• Write-back cache

Storage Spaces can use existing solid-state drives in the storage pool to create a write-back cache that is tolerant of power failures and that buffers small random writes to solid-state drives before later writing them to hard disk drives.

  • What value does this change add?

Small random writes often dominate common enterprise workloads, and they can impact the performance of other data transfers that are taking place. By using solid-state drives (which excel at random access) for a write-back cache, Storage Spaces can reduce the latency of the random writes and also greatly reduce any impact on the performance of other data transfers.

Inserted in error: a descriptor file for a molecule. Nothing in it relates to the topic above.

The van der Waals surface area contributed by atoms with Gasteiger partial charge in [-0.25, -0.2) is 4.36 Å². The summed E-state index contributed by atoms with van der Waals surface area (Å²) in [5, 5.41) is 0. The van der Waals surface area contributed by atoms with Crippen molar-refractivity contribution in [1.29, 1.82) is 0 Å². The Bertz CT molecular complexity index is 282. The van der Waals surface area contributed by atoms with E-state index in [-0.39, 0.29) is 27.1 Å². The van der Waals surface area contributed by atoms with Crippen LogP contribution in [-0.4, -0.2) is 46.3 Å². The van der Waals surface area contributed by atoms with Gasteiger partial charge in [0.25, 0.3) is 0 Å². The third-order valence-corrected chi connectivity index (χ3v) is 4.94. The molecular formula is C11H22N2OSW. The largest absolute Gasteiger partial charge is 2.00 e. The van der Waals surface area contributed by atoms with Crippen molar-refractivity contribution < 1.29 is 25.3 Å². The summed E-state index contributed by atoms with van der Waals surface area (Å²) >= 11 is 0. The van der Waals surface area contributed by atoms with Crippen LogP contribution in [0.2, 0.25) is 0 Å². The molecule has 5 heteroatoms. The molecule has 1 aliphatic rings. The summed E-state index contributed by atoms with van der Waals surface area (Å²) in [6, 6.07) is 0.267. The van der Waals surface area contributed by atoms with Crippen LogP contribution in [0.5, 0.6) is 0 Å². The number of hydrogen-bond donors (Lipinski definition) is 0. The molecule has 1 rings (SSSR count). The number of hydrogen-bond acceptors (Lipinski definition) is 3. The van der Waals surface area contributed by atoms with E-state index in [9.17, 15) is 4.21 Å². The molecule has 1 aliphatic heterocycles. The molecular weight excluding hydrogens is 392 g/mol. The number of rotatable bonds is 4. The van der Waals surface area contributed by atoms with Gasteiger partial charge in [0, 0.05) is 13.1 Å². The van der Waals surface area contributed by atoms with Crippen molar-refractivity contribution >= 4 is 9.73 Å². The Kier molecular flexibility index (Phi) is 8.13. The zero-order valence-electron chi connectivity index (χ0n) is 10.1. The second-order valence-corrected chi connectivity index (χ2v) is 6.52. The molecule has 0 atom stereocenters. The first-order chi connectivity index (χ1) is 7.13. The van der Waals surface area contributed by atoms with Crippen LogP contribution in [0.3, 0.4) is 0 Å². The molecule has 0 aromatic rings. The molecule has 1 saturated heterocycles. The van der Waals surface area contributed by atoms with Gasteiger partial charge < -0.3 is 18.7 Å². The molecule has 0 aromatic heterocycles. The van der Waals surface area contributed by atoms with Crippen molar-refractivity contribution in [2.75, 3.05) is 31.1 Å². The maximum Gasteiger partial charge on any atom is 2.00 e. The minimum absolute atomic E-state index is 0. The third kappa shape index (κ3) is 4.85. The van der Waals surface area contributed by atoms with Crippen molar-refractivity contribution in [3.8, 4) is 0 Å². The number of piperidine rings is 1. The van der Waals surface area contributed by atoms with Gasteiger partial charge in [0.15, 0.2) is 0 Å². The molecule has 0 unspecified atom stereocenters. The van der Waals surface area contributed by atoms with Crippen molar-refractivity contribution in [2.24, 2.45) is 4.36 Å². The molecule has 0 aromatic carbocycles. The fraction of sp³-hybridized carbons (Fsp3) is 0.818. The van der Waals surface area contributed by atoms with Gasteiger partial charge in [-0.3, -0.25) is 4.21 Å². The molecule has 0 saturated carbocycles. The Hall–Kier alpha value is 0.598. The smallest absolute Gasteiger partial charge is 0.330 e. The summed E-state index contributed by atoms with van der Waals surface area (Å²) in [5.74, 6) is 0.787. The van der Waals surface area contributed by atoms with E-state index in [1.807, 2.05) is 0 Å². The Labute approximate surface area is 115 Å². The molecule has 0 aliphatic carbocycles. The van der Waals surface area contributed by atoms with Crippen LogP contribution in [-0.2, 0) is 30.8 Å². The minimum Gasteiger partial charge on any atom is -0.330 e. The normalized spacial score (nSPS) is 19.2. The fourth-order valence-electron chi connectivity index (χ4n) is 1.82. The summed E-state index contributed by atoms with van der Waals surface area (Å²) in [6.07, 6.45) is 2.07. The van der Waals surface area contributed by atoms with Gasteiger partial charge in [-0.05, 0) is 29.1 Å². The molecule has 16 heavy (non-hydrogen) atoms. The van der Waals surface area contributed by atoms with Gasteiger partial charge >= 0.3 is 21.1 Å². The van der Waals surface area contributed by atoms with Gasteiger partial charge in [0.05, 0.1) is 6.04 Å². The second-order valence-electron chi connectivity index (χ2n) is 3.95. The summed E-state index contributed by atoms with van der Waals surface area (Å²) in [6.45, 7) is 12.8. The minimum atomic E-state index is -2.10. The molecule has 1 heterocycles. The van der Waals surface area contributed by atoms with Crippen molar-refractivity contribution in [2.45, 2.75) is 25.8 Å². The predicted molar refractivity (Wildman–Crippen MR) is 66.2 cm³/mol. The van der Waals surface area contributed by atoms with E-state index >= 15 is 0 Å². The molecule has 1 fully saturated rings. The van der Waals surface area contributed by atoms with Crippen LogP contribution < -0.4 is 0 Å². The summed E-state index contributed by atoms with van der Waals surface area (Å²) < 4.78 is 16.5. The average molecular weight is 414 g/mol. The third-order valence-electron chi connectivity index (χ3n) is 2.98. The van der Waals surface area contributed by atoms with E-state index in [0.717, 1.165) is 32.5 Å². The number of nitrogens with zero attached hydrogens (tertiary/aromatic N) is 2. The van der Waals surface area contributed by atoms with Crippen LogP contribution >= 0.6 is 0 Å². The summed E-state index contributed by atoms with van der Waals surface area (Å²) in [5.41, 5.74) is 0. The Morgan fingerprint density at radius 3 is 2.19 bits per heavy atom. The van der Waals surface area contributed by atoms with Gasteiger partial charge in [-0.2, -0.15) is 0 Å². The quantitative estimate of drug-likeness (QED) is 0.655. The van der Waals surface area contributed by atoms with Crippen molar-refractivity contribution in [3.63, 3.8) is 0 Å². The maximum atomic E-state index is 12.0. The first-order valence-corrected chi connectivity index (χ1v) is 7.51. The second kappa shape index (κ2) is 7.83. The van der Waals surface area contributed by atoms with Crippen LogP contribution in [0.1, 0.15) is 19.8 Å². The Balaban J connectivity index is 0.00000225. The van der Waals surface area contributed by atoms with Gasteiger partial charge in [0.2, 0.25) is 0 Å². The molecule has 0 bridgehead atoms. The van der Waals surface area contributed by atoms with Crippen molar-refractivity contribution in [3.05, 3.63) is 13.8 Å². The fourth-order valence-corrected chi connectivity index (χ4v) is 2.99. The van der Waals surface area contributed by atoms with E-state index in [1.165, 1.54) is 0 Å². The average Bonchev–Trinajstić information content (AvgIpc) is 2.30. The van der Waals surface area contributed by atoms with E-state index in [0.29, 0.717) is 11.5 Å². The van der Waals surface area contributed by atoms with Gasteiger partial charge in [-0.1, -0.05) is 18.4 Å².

• What works differently?

The write-back cache is transparent to administrators and users, and it is created on all new virtual disks if there are a sufficient number of solid-state drives in the storage pool, as determined by the following requirements for the associated storage space:

  1. Simple spaces require one solid-state drive
  2. Two-way mirror spaces and single-parity spaces require two solid-state drives
  3. Three-way mirror spaces and dual parity spaces require three solid-state drives

The write-back cache works with all types of storage spaces, including storage spaces with storage tiers.

Newly created storage spaces automatically use a 1 GB write-back cache by default when the storage pool contains enough physical disks with MediaType set to SSD or Usage set to Journal to support the specified resiliency setting. If there aren’t enough physical disks with these settings, the write-back cache size is set to 0, except for parity spaces, when it’s set to 32 MB.